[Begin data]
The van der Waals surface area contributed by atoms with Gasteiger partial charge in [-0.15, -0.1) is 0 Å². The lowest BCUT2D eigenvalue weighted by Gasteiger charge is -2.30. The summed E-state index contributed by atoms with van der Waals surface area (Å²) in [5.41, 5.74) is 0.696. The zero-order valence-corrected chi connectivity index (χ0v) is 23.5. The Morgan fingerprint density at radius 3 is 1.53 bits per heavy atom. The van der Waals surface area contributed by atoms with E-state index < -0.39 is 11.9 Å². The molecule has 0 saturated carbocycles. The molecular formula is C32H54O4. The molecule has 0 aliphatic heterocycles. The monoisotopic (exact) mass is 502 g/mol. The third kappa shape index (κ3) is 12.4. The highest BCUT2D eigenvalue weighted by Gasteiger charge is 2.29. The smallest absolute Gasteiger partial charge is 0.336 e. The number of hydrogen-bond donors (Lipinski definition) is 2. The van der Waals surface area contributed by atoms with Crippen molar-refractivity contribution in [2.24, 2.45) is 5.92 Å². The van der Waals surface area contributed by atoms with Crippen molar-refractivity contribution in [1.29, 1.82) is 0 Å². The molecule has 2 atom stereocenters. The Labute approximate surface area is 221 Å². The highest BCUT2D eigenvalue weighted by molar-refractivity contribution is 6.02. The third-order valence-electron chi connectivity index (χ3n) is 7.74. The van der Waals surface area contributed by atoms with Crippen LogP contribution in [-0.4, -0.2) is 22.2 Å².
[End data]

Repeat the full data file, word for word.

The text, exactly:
The van der Waals surface area contributed by atoms with Gasteiger partial charge in [-0.15, -0.1) is 0 Å². The lowest BCUT2D eigenvalue weighted by Gasteiger charge is -2.30. The summed E-state index contributed by atoms with van der Waals surface area (Å²) in [5.41, 5.74) is 0.696. The zero-order valence-corrected chi connectivity index (χ0v) is 23.5. The Morgan fingerprint density at radius 3 is 1.53 bits per heavy atom. The van der Waals surface area contributed by atoms with E-state index < -0.39 is 11.9 Å². The molecule has 0 saturated carbocycles. The molecular formula is C32H54O4. The molecule has 0 aliphatic heterocycles. The monoisotopic (exact) mass is 502 g/mol. The third kappa shape index (κ3) is 12.4. The highest BCUT2D eigenvalue weighted by Gasteiger charge is 2.29. The smallest absolute Gasteiger partial charge is 0.336 e. The number of hydrogen-bond donors (Lipinski definition) is 2. The van der Waals surface area contributed by atoms with Crippen molar-refractivity contribution in [2.24, 2.45) is 5.92 Å². The van der Waals surface area contributed by atoms with Crippen molar-refractivity contribution in [1.29, 1.82) is 0 Å². The molecule has 2 atom stereocenters. The Labute approximate surface area is 221 Å². The highest BCUT2D eigenvalue weighted by molar-refractivity contribution is 6.02. The third-order valence-electron chi connectivity index (χ3n) is 7.74. The van der Waals surface area contributed by atoms with Crippen LogP contribution in [-0.4, -0.2) is 22.2 Å².